The Company’s serial interface products evolved from its electrically erasable programmable read-only memory (EEPROM) and flash memory technology. Its serial interface product portfolio includes Serial EEPROMs and two complete families of Serial Flash memories. It offers three families of Serial EEPROMs, supporting industry standard I2C (2-wire), Microwire (3-wire), and serial peripheral interface (SPI) protocols. Its Serial EEPROM products can be found in a multitude of consumer, industrial, and automotive applications, such as wireless local area network (WLAN), adapters, liquid crystal display (LCD) televisions, video game systems and global positioning system (GPS) devices. Its DataFlash family of Serial Flash memories delivers solutions to store amounts of granular data or to store both embedded program code and data while utilizing small, low pin-count packages. By using DataFlash memories, customers can minimize pin counts, simplify circuit boards, and reduce power consumption. DataFlash products are used in a range of applications, such as digital answering machines, fax machines, personal computers, printers, radar detectors, security systems and energy meters.

The Company’s SPI Serial Flash family offers pin-compatible devices to the entire family of SPI Serial EEPROMs. The SPI Flash family's architecture and features allow the devices to be used in an array of applications. Like Serial EEPROMs and DataFlash devices, its SPI Flash products utilize ultra-small packages like dual flat no-lead (DFNs), and wafer level chip scale packages, in addition to industry standard small-outline integrated circuits (SOICs). SPI Flash is used for code storage in a diverse set of consumer and industrial applications, including products, such as smartphones, tablet computers, desktop and notebook computers, hard disk drives, compact disc (CD)/ digital versatile disc (DVD) Read/Write drives, Blu-ray and DVD players, moving picture experts group layer-3 audio (MP3) players, digital picture frames, set-top boxes and LCD televisions. The Company is a supplier of in-system programmable Parallel EEPROMs. These products are used to store updated data in communications infrastructure equipment and avionics navigation systems. Its OTP EPROM products address the performance end of this market where demand and pricing is relatively stable. These products are used to store the operating code of embedded microcontroller (DSP)-based systems.

RF and Automotive

With the Company’s automotive RF products, it is a supplier for automobile access solutions. Its products include keyless entry solutions for wireless passive entry/go systems, corresponding ICs for access control unit receivers and transceivers, and tire pressure monitoring systems for automobiles. Innovative immobilizer ICs, which incorporate the accepted advanced encryption standard (AES), offer car theft protection. High voltage ICs are manufactured utilizing mixed signal high voltage technology, providing analog-bipolar, high voltage double-diffused metal oxide semiconductor (DMOS), power and complementary metal oxide semiconductor (CMOS) logic function on a single chip. The Company’s ICs withstand and operate at high voltages and can be connected directly to the battery of a car, and focus on load drivers, local interconnect network in-vehicle networking (LIN/IVN) and battery management products for hybrid cars. The applications for the load drivers are motor and actuator drivers and smart valve controls. Its battery management ICs target Li-ion battery systems. Its LIN/IVN in-vehicle networking products help car makers simplify the wire harness by using the LIN bus. Many body electronic applications can be connected and controlled through the LIN network bus, including switches, actuators and sensors.

The RF product line includes low frequency RF identification tag ICs targeted toward the access control market and the livestock and pet tagging markets. These ICs are used with a reader IC to make contactless identification possible for a range of applications. Its RF products also target the industrial, scientific, and medical (ISM) RF market, including wireless remote control applications, such as home alarm systems, garage door openers, remote controlled toys, wireless game consoles. Its broadcast radio product line includes an industry portfolio of antenna drivers, which enable small form factor car antennas. In addition, it also offers infrared receivers (IR).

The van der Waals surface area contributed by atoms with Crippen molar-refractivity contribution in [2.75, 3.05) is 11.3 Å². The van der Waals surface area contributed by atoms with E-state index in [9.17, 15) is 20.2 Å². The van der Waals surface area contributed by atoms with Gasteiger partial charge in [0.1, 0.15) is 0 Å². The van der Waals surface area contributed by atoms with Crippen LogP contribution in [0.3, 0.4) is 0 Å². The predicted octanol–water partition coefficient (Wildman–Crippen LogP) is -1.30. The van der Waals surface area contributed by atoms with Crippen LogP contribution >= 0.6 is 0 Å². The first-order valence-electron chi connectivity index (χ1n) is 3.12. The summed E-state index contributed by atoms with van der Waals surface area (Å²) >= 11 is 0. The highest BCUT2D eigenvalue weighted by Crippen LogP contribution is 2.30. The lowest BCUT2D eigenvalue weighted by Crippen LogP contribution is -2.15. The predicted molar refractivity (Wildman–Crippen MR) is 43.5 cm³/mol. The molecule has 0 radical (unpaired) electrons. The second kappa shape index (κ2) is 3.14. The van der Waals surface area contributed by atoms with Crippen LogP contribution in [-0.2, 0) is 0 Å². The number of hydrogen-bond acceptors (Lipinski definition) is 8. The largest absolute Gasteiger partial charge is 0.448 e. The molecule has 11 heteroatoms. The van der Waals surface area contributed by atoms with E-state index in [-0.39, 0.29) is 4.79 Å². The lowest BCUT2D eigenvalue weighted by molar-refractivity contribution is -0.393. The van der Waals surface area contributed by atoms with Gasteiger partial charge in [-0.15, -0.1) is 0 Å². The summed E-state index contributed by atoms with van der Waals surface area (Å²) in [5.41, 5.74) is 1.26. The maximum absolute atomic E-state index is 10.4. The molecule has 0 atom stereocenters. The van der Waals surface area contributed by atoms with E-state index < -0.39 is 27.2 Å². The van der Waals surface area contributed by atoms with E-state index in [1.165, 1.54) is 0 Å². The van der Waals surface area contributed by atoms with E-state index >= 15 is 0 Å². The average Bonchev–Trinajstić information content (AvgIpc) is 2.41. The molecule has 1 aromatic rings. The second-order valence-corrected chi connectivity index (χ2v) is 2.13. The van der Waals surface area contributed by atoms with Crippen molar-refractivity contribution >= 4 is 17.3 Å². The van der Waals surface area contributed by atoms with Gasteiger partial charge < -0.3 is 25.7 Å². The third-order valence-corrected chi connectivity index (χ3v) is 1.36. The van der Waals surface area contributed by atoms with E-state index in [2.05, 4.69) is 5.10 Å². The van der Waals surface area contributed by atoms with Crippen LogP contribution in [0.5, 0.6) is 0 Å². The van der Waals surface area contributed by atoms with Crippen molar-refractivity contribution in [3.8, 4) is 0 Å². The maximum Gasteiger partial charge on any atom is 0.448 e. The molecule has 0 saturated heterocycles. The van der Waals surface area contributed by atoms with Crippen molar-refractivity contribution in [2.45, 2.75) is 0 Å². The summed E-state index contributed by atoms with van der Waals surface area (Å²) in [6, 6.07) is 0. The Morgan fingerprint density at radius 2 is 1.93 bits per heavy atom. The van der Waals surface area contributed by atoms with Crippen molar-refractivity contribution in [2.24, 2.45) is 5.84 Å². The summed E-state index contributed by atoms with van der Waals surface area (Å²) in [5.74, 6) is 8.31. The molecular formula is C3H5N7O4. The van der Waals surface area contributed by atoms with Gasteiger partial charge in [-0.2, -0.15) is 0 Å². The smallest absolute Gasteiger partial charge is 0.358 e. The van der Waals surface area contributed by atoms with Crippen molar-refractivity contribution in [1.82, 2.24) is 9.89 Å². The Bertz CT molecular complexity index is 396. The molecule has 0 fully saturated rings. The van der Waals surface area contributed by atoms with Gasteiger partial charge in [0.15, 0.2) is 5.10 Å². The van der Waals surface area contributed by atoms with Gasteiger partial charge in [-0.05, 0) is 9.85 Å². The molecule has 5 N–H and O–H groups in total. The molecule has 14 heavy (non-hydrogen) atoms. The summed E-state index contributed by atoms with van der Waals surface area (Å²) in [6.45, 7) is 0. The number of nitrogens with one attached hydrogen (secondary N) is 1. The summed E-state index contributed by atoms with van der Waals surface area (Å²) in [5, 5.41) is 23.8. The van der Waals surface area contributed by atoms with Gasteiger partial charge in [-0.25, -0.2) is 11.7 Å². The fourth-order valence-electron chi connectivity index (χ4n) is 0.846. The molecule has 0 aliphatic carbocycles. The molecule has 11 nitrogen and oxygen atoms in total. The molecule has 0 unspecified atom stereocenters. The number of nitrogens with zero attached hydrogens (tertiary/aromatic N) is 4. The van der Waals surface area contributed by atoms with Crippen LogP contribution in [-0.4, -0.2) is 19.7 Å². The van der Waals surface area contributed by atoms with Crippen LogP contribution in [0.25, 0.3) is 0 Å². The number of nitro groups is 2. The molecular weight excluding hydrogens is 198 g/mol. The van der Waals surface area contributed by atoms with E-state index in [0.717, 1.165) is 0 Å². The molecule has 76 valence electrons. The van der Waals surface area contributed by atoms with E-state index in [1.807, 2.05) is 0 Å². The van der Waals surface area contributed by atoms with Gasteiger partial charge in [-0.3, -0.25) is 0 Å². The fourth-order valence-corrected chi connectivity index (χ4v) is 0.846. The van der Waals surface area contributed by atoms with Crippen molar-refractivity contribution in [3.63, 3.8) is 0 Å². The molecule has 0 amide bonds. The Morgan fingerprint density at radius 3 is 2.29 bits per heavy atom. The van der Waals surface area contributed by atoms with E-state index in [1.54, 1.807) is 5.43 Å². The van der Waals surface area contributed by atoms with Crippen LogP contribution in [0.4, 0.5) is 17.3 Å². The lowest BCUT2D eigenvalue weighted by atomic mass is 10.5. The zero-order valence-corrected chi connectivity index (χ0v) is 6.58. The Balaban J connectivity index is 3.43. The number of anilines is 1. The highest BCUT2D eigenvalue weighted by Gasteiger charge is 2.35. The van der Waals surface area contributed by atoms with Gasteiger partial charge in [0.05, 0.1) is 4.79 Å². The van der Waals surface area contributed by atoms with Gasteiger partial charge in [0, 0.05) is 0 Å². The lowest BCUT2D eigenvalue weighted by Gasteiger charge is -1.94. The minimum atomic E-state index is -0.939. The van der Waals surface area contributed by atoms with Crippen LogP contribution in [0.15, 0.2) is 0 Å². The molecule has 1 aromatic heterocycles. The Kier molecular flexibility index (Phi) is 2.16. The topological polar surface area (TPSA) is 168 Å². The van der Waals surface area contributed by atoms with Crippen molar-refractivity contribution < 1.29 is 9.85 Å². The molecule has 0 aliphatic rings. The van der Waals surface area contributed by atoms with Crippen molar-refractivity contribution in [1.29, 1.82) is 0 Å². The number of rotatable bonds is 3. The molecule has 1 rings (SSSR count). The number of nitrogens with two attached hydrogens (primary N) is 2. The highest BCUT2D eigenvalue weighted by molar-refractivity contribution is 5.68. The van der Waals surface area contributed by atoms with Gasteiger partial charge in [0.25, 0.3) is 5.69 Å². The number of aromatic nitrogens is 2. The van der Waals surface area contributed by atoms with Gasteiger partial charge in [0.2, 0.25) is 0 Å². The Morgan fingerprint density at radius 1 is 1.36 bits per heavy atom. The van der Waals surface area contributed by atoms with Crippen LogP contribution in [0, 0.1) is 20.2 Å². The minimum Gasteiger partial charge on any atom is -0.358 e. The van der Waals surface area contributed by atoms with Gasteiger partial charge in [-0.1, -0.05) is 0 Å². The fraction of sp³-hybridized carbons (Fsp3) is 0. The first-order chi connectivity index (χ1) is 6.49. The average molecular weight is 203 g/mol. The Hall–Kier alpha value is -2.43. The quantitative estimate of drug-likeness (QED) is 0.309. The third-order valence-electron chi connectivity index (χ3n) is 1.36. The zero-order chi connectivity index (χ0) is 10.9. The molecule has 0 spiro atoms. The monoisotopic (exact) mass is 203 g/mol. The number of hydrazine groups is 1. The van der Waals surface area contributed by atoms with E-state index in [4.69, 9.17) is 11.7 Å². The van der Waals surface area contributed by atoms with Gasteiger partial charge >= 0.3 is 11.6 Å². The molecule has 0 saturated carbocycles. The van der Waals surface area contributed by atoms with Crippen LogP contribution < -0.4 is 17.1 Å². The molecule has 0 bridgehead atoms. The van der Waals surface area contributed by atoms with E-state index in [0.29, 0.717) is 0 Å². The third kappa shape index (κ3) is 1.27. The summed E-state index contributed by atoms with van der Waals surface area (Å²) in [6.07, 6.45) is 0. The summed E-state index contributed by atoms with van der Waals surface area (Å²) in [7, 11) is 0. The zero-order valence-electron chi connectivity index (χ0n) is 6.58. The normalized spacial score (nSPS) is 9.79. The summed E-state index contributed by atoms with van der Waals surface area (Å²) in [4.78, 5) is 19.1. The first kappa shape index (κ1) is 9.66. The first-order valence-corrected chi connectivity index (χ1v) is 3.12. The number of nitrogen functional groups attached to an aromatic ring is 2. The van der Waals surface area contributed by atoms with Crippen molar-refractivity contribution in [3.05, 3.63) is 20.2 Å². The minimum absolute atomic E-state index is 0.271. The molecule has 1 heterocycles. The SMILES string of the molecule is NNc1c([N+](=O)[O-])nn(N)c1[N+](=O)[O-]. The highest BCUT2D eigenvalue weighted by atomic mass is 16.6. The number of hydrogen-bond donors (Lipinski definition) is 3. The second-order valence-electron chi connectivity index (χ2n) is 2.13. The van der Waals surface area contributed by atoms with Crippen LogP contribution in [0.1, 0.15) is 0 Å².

The Company designs, manufactures and markets ASICs for logic devices in a range of customer-specific applications. Its SiliconCity design platform utilizes its libraries of analog and digital IP blocks. This approach integrates system functionality into a single chip based on its architecture platform combined with libraries of IP blocks in the industry. The Company designs and manufactures ASICs in a range of products that includes standard digital and analog functions, as well as nonvolatile memory elements and pre-designed macro functions all integrated on a single chip. Its ASIC products are targeted at customers whose applications require high-speed, high-density or low and mixed-voltage devices, such as customers in the medical, consumer and security markets.

The Company’s solutions for multimedia and wireless communications devices focus home entertainment, security and automotive applications. Its hardware authentication devices offer a secure, hardened solution for authentication of legitimate original equipment manufacturers (OEMs) offerings, storage for confidential information and trusted identification across wired and wireless networks. It produces its CryptoMemory, CryptoRF, smart card reader chips and secure microcontrollers for point of sales terminals. Its field programmable gate arrays (FPGAs), with FreeRAM and Cache Logic, provide memory management and a reconfigurable solution for adaptive digital signal processing and other computationally intensive applications. It also offers a family of radiation hardened FPGAs for space applications. Its family of reconfigurable FPGA Serial Configuration EEPROMs can replace one-time-programmable devices for FPGAs from other vendors. In addition, it offers FPGA-to-gate array conversions for both military and commercial applications.

The Company competes with Cypress, Freescale, Fujitsu, Hitachi, Infineon, Intel, Microchip, NXP Semiconductors, ON Semiconductor, Renesas, Samsung, Spansion, STMicroelectronics, Synaptics and Texas Instruments.